The QF72 incident in which an A330 dived out of control twice with little warning near Learmonth in 2008 remains one of the most difficult investigations the ATSB has ever undertaken, and it was intuitive and rational piloting, initially with only one of two pilots actually in the cockpit on the onset of the crisis, that saved that flight.
This is part of the Plane Talking’s coverage of that incident.
The ATSB has found a dormant fault in the software installed on all Airbus A330s sent a Qantas flight berserk in a set of dives that injured 119 people in 2008.
After considering everything from electromagnetic interference from a defence signalling facility at Exmouth to cosmic ray damage, the air safety investigator found that Qantas flight QF72, an A330-300, dived out of control on a flight from Singapore to Perth on 7 October 2008 after a software fault in its flight control primary computers was triggered by their being fed false flight parameters from another device.
The two upsets or losses of control that resulted were promptly brought under control by the pilots, but threw many passengers who were not wearing seat belts about the cabin, some smashing through overhead panels with their heads. QF72 then made an emergency landing at Learmonth, where it was found that 119 out of the 315 passengers and crew on board had suffering injuries, 12 of them having been seriously injured and a further 39 requiring hospital treatment.
There were also two 747-400 incidents in which the pilots were not just confronted by serious mechanical or electrical failures, but a barrage of error messages as occurred in the A380 and A330 incidents.
Both were in 2008, the first, fortunately, occurring in a flight that was close to Bangkok airport and not over Antarctica where it has been performing a scenic charter shortly before then.
A week before a Qantas 747-400 suffered a series of electrical failures while fortuitously close to Bangkok Airport on January 7, 2008, it had been above Antarctica, on a scenic charter flight, and many hours away from Australia.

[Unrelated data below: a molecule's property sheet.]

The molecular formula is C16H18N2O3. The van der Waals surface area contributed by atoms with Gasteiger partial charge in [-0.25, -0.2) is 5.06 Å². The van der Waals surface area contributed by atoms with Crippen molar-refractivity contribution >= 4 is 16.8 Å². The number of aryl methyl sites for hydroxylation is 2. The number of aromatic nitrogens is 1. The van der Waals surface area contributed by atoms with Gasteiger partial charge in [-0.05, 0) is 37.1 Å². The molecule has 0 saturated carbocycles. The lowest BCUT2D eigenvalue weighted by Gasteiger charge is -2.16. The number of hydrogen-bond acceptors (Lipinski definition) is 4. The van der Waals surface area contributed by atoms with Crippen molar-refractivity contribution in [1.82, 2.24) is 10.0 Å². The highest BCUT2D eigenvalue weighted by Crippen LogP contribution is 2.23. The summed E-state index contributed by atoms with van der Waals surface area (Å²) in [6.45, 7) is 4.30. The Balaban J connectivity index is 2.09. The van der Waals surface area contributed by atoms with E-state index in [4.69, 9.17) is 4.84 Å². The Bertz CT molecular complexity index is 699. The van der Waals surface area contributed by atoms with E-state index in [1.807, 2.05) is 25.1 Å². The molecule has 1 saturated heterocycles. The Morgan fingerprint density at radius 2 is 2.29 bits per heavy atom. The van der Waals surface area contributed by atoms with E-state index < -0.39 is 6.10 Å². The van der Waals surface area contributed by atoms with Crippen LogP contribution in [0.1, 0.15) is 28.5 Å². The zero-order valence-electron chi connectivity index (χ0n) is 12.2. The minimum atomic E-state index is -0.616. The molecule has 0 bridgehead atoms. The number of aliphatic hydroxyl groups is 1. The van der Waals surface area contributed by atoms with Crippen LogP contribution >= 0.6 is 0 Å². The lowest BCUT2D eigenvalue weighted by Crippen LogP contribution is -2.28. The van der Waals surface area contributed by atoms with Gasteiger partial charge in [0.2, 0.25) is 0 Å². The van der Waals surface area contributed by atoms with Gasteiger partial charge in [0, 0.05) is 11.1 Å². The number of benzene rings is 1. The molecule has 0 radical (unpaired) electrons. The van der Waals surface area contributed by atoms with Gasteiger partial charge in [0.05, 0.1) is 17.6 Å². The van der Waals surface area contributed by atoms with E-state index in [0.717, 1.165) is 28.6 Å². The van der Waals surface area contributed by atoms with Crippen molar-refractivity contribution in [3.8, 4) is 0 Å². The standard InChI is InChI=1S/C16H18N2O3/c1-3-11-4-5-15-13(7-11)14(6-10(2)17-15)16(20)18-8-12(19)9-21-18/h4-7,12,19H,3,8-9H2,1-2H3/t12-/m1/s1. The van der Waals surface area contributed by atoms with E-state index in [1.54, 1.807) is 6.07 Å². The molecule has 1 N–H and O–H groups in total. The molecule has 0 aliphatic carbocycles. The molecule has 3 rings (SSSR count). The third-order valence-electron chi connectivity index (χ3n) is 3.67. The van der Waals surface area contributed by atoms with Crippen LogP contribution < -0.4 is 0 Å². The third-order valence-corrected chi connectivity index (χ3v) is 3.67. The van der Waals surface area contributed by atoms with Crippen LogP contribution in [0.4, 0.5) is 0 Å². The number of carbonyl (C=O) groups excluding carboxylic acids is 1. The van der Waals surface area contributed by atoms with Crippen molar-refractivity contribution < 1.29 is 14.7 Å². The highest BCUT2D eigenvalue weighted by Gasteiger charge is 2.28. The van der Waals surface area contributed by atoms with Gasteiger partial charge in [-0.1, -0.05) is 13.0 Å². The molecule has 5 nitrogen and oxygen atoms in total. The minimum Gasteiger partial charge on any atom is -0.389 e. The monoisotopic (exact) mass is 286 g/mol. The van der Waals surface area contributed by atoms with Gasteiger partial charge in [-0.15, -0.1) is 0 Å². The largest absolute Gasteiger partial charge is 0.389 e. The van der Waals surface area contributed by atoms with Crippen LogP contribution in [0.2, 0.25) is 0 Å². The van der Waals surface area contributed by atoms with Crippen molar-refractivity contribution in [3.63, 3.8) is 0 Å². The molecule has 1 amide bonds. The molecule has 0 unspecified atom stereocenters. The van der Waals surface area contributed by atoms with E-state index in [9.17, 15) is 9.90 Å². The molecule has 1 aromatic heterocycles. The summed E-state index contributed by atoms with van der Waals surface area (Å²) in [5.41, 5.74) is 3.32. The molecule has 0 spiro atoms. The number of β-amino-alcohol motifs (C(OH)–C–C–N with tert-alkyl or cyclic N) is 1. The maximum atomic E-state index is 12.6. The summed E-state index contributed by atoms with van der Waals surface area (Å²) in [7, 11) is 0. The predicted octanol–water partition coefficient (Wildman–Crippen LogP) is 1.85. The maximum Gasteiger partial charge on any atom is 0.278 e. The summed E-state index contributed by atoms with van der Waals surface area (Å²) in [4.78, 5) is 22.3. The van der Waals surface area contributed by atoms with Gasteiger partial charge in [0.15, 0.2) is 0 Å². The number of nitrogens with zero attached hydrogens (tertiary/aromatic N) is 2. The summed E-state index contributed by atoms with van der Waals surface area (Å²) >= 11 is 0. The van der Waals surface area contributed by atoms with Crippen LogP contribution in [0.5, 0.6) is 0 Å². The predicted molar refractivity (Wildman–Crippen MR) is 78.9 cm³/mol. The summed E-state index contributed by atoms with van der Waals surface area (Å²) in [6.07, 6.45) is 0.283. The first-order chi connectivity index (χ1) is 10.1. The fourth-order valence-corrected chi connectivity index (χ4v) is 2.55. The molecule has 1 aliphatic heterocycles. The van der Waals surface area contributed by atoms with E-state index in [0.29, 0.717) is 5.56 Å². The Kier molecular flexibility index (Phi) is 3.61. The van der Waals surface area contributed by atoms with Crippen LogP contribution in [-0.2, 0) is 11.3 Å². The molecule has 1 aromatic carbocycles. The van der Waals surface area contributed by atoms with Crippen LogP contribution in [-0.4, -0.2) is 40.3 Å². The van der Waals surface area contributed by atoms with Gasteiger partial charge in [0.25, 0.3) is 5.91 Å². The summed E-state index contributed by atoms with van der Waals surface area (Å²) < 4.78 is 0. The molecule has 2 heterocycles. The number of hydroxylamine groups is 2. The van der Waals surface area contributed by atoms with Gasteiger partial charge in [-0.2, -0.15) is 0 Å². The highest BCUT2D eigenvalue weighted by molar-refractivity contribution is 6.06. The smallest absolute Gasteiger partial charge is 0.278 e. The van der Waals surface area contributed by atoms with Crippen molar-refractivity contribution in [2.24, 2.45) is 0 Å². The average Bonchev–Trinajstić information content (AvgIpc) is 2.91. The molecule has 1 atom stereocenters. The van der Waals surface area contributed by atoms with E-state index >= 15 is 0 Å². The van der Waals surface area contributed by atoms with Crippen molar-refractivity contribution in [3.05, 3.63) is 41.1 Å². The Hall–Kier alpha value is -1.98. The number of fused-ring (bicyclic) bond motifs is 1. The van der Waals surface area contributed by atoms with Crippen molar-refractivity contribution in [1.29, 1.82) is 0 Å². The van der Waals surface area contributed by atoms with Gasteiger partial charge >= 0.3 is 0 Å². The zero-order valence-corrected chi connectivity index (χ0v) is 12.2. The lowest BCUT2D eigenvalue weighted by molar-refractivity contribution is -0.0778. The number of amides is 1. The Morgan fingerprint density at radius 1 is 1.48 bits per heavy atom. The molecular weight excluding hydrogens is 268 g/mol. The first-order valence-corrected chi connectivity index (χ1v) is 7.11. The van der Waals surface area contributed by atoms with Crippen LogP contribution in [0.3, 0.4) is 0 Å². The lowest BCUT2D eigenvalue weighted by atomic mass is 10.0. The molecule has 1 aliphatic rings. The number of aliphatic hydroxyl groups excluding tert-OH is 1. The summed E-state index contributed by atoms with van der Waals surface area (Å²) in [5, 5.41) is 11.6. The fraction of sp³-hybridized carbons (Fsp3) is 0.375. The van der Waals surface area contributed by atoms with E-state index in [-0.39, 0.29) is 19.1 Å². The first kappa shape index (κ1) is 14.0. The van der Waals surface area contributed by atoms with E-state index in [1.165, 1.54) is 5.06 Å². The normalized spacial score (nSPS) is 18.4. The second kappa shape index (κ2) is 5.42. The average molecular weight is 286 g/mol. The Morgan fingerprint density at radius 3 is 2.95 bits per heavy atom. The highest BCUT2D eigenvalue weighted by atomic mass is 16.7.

Three of the jet’s four GCUs or generator control units had been flooded and knocked out by water from a blocked, and probably partly frozen waste pipe draining a galley where coffee grounds often clogged the sinks.
As detailed in today’s final ATSB report into the serious incident, the electrical failures caused by the plumbing problems took down a range of important controls and systems, and confronted the pilots with a mass of error messages on their cockpit displays. Rather like a vanilla version of the far more severe issues that confronted the crew of a Qantas Airbus A380 on November 4 near Singapore.
But there was a really nasty side to this incident, on flight QF2 from London, with 346 passengers and 19 crew on board, compared to the structural challenges faced by the A380. The Boeing 747-400 was running out of electricity. When it pulled up at the terminal there was only 14 minutes of 30 minutes of emergency battery power remaining.
Without that power, fuel transfers between the 747s tanks would have been compromised, and the crew would have needed to fly and navigate using a basic set of stand by instruments, no better in many respects than the instrumentation of a light plane.
That incident was followed later in the year by the extraordinary malfunctioning of an oxygen bottle under the forward section of a Qantas 747 shortly after it had taken off from Hong Kong, resulting in a badly damaged jet making a successful emergency landing in Manila.
There are several parallels with the Qantas QF32 A380 incident earlier this month and the accident in which a ruptured oxygen bottle forced one of its Boeing 744ER jets to make a forced landing at Manila on July 25, 2008 and which is the subject of a final report by the ATSB this morning.
They are the saving of a large number of lives by highly experienced, but undervalued pilots, in an airliner stricken by a massive structural crisis.
But while the A380 crisis was the most serious Qantas incident since the Bangkok crash of 1999, and the trigger is known to have been a design fault in its Rolls-Royce engines, the ATSB finds the Manila incident was a ‘freak accident’ unlikely ever to occur again.
In each aircraft, the airliner suffered significant systems and control damage never anticipated in any emergency scenarios, which the pilots had to identify and respond to out of the blue.
If there is a bigger safety message to be drawn from these incidents than the technical analysis done by the ATSB, it is that a perforce costly and continuing and renewing investment in pilots trained to deal with the unexpected upset situations that stalk all airliners comes with incalculable safety benefits for airlines .
Your people are your best and most vital asset.